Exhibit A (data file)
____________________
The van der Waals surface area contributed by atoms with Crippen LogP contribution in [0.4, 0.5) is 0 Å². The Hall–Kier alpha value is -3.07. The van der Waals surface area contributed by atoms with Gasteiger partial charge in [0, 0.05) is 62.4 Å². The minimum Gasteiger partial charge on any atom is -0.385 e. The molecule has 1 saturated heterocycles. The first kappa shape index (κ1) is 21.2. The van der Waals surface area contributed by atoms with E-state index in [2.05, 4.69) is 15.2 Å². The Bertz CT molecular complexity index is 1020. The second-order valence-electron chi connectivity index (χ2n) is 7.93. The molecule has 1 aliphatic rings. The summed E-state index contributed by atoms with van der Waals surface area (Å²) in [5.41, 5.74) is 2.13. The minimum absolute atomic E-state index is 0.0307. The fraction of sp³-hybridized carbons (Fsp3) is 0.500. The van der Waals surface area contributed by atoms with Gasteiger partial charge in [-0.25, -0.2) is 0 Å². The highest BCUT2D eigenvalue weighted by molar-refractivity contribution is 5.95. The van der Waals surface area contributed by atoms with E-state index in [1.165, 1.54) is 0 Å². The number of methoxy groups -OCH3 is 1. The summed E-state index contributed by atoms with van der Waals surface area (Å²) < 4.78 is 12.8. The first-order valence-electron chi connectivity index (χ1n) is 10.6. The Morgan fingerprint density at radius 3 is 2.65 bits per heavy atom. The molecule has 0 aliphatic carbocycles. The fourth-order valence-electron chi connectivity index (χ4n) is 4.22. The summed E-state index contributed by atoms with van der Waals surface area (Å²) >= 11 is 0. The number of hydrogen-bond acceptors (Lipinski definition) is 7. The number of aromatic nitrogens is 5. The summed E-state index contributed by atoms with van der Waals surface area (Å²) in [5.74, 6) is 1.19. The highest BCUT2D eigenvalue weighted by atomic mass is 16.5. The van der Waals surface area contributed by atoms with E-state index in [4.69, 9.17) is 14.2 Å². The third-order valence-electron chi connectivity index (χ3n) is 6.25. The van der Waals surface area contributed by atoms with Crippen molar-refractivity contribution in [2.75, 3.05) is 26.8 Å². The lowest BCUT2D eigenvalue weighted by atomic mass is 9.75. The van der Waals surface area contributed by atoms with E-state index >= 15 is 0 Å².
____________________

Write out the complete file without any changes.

The van der Waals surface area contributed by atoms with Crippen LogP contribution in [0.4, 0.5) is 0 Å². The Hall–Kier alpha value is -3.07. The van der Waals surface area contributed by atoms with Gasteiger partial charge in [0, 0.05) is 62.4 Å². The minimum Gasteiger partial charge on any atom is -0.385 e. The molecule has 1 saturated heterocycles. The first kappa shape index (κ1) is 21.2. The van der Waals surface area contributed by atoms with E-state index in [2.05, 4.69) is 15.2 Å². The Bertz CT molecular complexity index is 1020. The second-order valence-electron chi connectivity index (χ2n) is 7.93. The molecule has 1 aliphatic rings. The summed E-state index contributed by atoms with van der Waals surface area (Å²) in [5.41, 5.74) is 2.13. The minimum absolute atomic E-state index is 0.0307. The fraction of sp³-hybridized carbons (Fsp3) is 0.500. The van der Waals surface area contributed by atoms with Gasteiger partial charge in [-0.25, -0.2) is 0 Å². The highest BCUT2D eigenvalue weighted by molar-refractivity contribution is 5.95. The van der Waals surface area contributed by atoms with E-state index in [1.165, 1.54) is 0 Å². The number of methoxy groups -OCH3 is 1. The summed E-state index contributed by atoms with van der Waals surface area (Å²) < 4.78 is 12.8. The first-order valence-electron chi connectivity index (χ1n) is 10.6. The Morgan fingerprint density at radius 3 is 2.65 bits per heavy atom. The molecule has 0 aliphatic carbocycles. The fourth-order valence-electron chi connectivity index (χ4n) is 4.22. The summed E-state index contributed by atoms with van der Waals surface area (Å²) >= 11 is 0. The number of hydrogen-bond acceptors (Lipinski definition) is 7. The number of aromatic nitrogens is 5. The summed E-state index contributed by atoms with van der Waals surface area (Å²) in [5.74, 6) is 1.19. The highest BCUT2D eigenvalue weighted by atomic mass is 16.5. The van der Waals surface area contributed by atoms with E-state index in [4.69, 9.17) is 14.2 Å². The third-order valence-electron chi connectivity index (χ3n) is 6.25. The van der Waals surface area contributed by atoms with Crippen molar-refractivity contribution in [2.75, 3.05) is 26.8 Å². The lowest BCUT2D eigenvalue weighted by atomic mass is 9.75. The van der Waals surface area contributed by atoms with E-state index >= 15 is 0 Å².